England captain Alastair Cook believes the furore over Jos Buttler's controversial run out at Edgbaston will rage on into the Test series with Sri Lanka.
Cook claims the tourists "crossed a line" at Edgbaston on Tuesday when bowler Sachithra Senanayake ran out Buttler, who was backing up at the non-striker's end. In only the eighth similar incident in international cricket history, Sri Lanka captain Angelo Mathews enforced the dismissal.
Mathews and batsman Mahela Jayawardene stressed they had no regrets after their victory - having been convinced Buttler was trying to steal yards unfairly.
Cook, however, feels the ill-feeling will linger, and when asked if that might be the case in a Test series starting next week, he said: "Probably, yes. It will spice it up a bit - nothing wrong with that."
England were dismissed for 219 in 48.1 overs, with Sri Lanka able to ease to a six-wicket victory in the ODI decider for a 3-2 series win.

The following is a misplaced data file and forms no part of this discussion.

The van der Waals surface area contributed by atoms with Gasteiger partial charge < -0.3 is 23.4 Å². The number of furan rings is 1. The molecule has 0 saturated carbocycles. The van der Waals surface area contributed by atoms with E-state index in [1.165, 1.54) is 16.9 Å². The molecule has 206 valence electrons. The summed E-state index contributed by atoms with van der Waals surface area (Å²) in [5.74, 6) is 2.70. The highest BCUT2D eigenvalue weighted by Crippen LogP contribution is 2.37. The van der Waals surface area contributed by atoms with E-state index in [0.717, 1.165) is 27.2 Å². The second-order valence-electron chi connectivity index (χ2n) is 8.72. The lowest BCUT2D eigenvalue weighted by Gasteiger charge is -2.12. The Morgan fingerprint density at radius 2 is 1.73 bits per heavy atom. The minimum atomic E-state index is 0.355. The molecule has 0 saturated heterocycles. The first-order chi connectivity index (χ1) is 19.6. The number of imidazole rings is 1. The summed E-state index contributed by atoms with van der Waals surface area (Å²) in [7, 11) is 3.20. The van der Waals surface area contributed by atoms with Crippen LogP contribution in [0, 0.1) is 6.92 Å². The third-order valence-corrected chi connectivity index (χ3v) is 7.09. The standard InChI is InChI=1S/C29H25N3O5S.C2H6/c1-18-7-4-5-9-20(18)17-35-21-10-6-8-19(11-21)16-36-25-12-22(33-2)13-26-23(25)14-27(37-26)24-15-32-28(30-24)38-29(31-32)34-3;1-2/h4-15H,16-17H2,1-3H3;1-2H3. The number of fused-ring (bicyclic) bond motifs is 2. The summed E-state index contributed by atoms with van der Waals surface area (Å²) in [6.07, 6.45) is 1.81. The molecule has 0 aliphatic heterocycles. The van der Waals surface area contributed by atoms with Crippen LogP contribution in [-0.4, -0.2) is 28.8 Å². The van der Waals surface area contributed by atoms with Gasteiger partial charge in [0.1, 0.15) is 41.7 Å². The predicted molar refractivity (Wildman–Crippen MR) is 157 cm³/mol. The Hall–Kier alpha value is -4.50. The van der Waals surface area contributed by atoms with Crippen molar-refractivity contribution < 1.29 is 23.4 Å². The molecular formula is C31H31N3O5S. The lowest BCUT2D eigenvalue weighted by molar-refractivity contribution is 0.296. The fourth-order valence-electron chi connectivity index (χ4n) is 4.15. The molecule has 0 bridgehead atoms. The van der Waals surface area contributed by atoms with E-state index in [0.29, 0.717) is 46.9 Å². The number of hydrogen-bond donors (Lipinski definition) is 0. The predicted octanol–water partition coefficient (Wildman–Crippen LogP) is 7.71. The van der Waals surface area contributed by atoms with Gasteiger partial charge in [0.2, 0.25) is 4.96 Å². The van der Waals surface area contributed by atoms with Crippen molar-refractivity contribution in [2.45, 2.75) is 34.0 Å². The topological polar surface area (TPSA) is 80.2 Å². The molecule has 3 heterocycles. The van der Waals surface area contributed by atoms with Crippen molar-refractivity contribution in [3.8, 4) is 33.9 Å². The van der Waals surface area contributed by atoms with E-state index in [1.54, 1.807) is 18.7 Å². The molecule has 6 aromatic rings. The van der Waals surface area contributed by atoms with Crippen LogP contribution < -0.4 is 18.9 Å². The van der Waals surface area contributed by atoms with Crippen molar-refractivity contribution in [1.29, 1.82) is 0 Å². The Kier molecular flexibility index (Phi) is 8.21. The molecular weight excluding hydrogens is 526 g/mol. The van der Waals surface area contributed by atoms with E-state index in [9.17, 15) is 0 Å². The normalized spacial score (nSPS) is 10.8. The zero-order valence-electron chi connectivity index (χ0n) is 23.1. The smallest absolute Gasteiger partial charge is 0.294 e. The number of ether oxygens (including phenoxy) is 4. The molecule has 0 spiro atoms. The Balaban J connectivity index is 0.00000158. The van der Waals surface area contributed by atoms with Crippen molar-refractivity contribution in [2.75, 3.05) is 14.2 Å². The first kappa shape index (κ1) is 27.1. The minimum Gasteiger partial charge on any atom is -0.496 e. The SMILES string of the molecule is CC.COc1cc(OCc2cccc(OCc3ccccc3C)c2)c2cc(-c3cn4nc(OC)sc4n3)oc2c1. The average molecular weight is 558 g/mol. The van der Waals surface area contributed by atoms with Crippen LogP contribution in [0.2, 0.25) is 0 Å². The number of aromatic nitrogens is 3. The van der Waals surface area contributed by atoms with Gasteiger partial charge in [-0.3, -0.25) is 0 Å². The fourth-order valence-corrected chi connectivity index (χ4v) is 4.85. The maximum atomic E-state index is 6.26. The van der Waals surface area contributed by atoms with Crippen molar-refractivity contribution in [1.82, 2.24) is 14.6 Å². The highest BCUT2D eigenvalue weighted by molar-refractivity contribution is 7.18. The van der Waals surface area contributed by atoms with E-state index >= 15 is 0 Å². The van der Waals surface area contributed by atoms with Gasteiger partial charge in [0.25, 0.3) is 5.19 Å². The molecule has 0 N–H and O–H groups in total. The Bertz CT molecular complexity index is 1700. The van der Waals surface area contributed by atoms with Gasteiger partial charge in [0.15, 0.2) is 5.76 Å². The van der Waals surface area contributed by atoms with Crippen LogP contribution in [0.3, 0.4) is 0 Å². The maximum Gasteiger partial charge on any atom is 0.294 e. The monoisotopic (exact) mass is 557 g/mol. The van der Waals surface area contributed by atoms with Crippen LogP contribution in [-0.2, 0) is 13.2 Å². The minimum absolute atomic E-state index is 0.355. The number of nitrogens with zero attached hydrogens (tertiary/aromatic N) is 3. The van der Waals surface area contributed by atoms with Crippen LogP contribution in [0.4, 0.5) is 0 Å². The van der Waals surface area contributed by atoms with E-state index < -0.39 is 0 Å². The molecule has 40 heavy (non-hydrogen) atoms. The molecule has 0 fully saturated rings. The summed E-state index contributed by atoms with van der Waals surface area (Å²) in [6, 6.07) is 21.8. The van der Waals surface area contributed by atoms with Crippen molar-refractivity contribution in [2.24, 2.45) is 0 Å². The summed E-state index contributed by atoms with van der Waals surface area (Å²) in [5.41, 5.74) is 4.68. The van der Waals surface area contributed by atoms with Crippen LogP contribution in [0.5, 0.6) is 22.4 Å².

The Buttler incident, fortunately for Cook, will initially mask another setback for his captaincy, and he was busy reflecting on another "spirit of the game" sub-plot following the winter Ashes flashpoints.
He added: "It's just important you let your cricket do the talking as well, and you back up words. If he [Mathews] says he's going to do it again, it's up to him.
"As captain of your country, there are certain ways you want your team to operate."
Senanayake, reported after Sri Lanka's series-levelling win at Lord's for a suspect action, will play no part in the two Tests - because he has not been selected by Sri Lanka. Buttler, sensational in the limited overs game, is yet to make his Test debut for England.
Either way, Jayawardene is unrepentant.
Jayawardene added: "We gave him [Buttler] a fair chance twice - before the first warning as well, we told the umpires that they're taking too much of a lead.
"We had to do that, because they kept doing it. At Lord's, they took 22 twos in the last 12 overs. Ravi (Bopara) and he ran riot, and most of the time they were taking starts - which was not legal by the written law.
"We warned the umpires, warned them. They didn't listen to us, so we had to take the right steps.
"The umpires said they would handle it ... but obviously didn't.
"We have always tried to play in the right spirit. But if the other teams are not playing with the right spirit, by the law, we had to do this unfortunately."